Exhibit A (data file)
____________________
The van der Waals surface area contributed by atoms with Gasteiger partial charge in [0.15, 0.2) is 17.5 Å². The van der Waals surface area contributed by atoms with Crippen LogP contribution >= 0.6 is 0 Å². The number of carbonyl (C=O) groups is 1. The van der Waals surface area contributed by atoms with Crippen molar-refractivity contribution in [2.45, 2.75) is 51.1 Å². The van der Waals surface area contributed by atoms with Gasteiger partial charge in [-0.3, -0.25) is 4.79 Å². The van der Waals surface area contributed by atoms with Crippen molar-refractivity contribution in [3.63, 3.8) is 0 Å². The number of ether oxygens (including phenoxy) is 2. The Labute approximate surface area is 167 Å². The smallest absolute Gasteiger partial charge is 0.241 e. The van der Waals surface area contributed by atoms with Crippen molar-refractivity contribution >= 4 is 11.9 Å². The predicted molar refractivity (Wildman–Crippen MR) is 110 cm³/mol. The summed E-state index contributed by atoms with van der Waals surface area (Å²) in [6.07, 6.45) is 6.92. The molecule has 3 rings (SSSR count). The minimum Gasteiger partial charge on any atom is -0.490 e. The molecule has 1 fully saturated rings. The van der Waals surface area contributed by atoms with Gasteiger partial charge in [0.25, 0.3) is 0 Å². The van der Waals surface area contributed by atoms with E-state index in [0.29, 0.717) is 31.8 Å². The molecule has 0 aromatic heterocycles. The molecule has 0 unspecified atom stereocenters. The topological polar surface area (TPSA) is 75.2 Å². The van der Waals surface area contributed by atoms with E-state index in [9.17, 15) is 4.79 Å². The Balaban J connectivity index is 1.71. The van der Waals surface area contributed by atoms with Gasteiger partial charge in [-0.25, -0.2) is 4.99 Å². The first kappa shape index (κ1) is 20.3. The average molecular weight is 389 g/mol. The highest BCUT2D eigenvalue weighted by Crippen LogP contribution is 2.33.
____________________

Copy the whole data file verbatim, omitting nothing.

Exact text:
The van der Waals surface area contributed by atoms with Gasteiger partial charge in [0.15, 0.2) is 17.5 Å². The van der Waals surface area contributed by atoms with Crippen LogP contribution >= 0.6 is 0 Å². The number of carbonyl (C=O) groups is 1. The van der Waals surface area contributed by atoms with Crippen molar-refractivity contribution in [2.45, 2.75) is 51.1 Å². The van der Waals surface area contributed by atoms with Gasteiger partial charge in [-0.3, -0.25) is 4.79 Å². The van der Waals surface area contributed by atoms with Crippen molar-refractivity contribution in [3.63, 3.8) is 0 Å². The number of ether oxygens (including phenoxy) is 2. The Labute approximate surface area is 167 Å². The smallest absolute Gasteiger partial charge is 0.241 e. The van der Waals surface area contributed by atoms with Crippen molar-refractivity contribution >= 4 is 11.9 Å². The predicted molar refractivity (Wildman–Crippen MR) is 110 cm³/mol. The summed E-state index contributed by atoms with van der Waals surface area (Å²) in [6.07, 6.45) is 6.92. The molecule has 3 rings (SSSR count). The minimum Gasteiger partial charge on any atom is -0.490 e. The molecule has 1 fully saturated rings. The van der Waals surface area contributed by atoms with Gasteiger partial charge in [0.25, 0.3) is 0 Å². The van der Waals surface area contributed by atoms with E-state index in [0.29, 0.717) is 31.8 Å². The molecule has 0 aromatic heterocycles. The molecule has 0 unspecified atom stereocenters. The topological polar surface area (TPSA) is 75.2 Å². The van der Waals surface area contributed by atoms with E-state index in [9.17, 15) is 4.79 Å². The Balaban J connectivity index is 1.71. The van der Waals surface area contributed by atoms with Gasteiger partial charge in [-0.25, -0.2) is 4.99 Å². The first kappa shape index (κ1) is 20.3. The average molecular weight is 389 g/mol. The highest BCUT2D eigenvalue weighted by Crippen LogP contribution is 2.33.